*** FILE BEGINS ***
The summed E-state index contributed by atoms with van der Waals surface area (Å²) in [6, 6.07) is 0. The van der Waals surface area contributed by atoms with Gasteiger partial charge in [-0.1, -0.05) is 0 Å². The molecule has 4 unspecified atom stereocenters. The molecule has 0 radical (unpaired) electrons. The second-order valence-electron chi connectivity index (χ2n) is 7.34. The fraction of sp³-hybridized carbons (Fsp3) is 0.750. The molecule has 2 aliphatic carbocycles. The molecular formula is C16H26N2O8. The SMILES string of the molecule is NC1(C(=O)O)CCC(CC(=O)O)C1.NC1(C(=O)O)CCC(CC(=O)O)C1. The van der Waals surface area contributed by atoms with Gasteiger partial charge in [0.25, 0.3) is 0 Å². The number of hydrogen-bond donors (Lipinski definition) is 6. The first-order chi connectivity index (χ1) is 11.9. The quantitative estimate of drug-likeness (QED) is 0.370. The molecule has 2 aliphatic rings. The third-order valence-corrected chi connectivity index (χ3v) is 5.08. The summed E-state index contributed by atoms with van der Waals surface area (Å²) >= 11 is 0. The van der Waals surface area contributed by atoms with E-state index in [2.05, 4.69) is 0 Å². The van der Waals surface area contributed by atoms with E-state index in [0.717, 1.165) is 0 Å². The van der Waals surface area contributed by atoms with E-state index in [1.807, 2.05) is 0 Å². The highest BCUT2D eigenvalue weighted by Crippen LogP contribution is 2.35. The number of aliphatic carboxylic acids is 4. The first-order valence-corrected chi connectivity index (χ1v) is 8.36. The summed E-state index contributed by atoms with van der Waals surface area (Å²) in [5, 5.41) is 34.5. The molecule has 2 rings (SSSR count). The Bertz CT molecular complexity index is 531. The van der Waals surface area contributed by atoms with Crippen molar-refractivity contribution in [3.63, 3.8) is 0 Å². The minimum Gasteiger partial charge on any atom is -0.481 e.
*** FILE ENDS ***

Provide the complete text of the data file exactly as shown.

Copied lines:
The summed E-state index contributed by atoms with van der Waals surface area (Å²) in [6, 6.07) is 0. The van der Waals surface area contributed by atoms with Gasteiger partial charge in [-0.1, -0.05) is 0 Å². The molecule has 4 unspecified atom stereocenters. The molecule has 0 radical (unpaired) electrons. The second-order valence-electron chi connectivity index (χ2n) is 7.34. The fraction of sp³-hybridized carbons (Fsp3) is 0.750. The molecule has 2 aliphatic carbocycles. The molecular formula is C16H26N2O8. The SMILES string of the molecule is NC1(C(=O)O)CCC(CC(=O)O)C1.NC1(C(=O)O)CCC(CC(=O)O)C1. The van der Waals surface area contributed by atoms with Gasteiger partial charge in [0.25, 0.3) is 0 Å². The number of hydrogen-bond donors (Lipinski definition) is 6. The first-order chi connectivity index (χ1) is 11.9. The quantitative estimate of drug-likeness (QED) is 0.370. The molecule has 2 aliphatic rings. The third-order valence-corrected chi connectivity index (χ3v) is 5.08. The summed E-state index contributed by atoms with van der Waals surface area (Å²) >= 11 is 0. The van der Waals surface area contributed by atoms with E-state index in [2.05, 4.69) is 0 Å². The van der Waals surface area contributed by atoms with E-state index in [0.717, 1.165) is 0 Å². The van der Waals surface area contributed by atoms with E-state index in [1.807, 2.05) is 0 Å². The highest BCUT2D eigenvalue weighted by Crippen LogP contribution is 2.35. The number of aliphatic carboxylic acids is 4. The first-order valence-corrected chi connectivity index (χ1v) is 8.36. The summed E-state index contributed by atoms with van der Waals surface area (Å²) in [5, 5.41) is 34.5. The molecule has 2 rings (SSSR count). The Bertz CT molecular complexity index is 531. The van der Waals surface area contributed by atoms with Crippen molar-refractivity contribution in [3.63, 3.8) is 0 Å². The minimum Gasteiger partial charge on any atom is -0.481 e.